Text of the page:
If you’re wondering what attracted Spike Lee to direct, there won’t be any confusion once the credits are rolling. I’m not terribly familiar with his musical tastes, but he and Byrne clearly share many concerns over the state of the world, which is most obvious during the performance of “Hell You Talmbout,” a cover of a 2015 Janelle Monáe protest song that invokes the names of people of color who have been killed by police. When Byrne asked Monáe what she would think of a white man of a certain age performing it, she responded that she loved the idea and declared that the song is “for everybody.” This segment takes the fullest advantage of the journey from stage to screen, with relatives holding up memorial images of the deceased. American Utopia is a call to change for a better country and a better world. Can we ever meet the promise of that title? It’s a daunting task, but the wonder that this show inspires can’t hurt.

American Utopia is Recommended If You Like: Stop Making Sense, the Black Lives Matter movement

Grade: 4 out of 5 Gray Suits

Best Film Directors of the 2010s

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CREDIT: YouTube Screenshots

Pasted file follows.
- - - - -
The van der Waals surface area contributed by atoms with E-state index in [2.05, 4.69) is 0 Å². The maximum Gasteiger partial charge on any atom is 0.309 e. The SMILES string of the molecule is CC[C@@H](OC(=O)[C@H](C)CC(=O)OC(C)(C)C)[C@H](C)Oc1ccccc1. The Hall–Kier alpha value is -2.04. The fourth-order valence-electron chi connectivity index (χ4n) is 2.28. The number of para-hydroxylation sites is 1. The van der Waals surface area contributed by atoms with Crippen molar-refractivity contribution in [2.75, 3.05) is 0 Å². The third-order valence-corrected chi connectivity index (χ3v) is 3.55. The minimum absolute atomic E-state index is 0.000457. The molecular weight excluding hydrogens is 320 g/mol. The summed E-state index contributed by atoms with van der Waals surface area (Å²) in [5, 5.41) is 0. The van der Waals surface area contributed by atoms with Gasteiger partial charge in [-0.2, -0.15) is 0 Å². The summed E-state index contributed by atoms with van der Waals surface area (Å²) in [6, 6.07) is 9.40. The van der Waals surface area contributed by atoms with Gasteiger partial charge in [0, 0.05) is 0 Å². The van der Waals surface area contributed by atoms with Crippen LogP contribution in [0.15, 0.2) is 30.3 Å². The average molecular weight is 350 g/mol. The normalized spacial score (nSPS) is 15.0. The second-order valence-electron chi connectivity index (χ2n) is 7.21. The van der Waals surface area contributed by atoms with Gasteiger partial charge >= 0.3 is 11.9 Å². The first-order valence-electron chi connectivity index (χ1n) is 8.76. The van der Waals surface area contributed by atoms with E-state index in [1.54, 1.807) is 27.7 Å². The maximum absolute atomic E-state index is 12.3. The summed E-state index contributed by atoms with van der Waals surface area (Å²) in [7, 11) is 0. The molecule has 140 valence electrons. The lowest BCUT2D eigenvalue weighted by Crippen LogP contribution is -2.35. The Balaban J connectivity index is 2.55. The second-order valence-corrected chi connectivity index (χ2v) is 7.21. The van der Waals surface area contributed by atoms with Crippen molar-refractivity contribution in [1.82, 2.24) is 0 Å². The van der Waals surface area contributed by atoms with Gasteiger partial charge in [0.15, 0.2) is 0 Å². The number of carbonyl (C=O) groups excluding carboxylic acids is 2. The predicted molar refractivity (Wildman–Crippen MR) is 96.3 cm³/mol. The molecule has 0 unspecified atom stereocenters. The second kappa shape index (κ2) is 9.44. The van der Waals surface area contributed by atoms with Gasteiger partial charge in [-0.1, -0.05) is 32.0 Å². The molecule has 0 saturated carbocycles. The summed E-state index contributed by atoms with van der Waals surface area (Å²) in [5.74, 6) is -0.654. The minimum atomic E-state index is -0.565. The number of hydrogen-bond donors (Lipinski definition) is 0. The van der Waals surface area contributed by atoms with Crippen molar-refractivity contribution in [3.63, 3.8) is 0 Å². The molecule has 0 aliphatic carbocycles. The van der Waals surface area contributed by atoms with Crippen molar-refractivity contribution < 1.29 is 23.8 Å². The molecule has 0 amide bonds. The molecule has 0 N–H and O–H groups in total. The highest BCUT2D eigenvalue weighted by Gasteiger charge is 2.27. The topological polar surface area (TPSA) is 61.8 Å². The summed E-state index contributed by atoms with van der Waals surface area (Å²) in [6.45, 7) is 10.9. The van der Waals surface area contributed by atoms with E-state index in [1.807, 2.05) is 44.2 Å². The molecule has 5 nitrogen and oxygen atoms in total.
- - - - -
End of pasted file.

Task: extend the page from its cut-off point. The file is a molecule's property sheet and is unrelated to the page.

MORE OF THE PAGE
I’ve got another extra-innings Best of the 2010s for ya. This time, the focus is on Film Directors, those folks who hang out behind the camera and let everyone know how they would like the movie to go.

Based on the eligibility rules of the poll that I submitted my list to, each director had to have at least two films come out between 2010 and 2019 to be considered. I made my selections based on a combination of how much I enjoyed their output and how much they influenced the medium and the culture at large.

My choices, along with their 2010s filmography, are listed below.

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I Watched ‘Da 5 Bloods’ and ‘Artemis Fowl’ on the Same Weekend: Here’s What Happened

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CREDIT: David Lee/Netflix; Walt Disney Studios/YouTube Screenshot

Da 5 Bloods

Starring: Delroy Lindo, Jonathan Majors, Clarke Peters, Norm Lewis, Isiah Whitlock Jr., Chadwick Boseman, Johnny Trí Nguyễn, Mélanie Thierry, Paul Walter Hauser, Jasper Pääkkönen, Jean Reno, Victoria Ngo

Director: Spike Lee

Running Time:

Rating: R for Sometimes Shocking, Sometimes Not-So-Shocking Graphic Violence

Release Date: June 12, 2020 (Netflix)

Artemis Fowl

Starring: Ferdia Shaw, Lara McDonnell, Tamara Smart, Nonso Anozie, Josh Gad, Colin Farrell, Judi Dench

Director: Kenneth Branagh

Running Time: 95 Minutes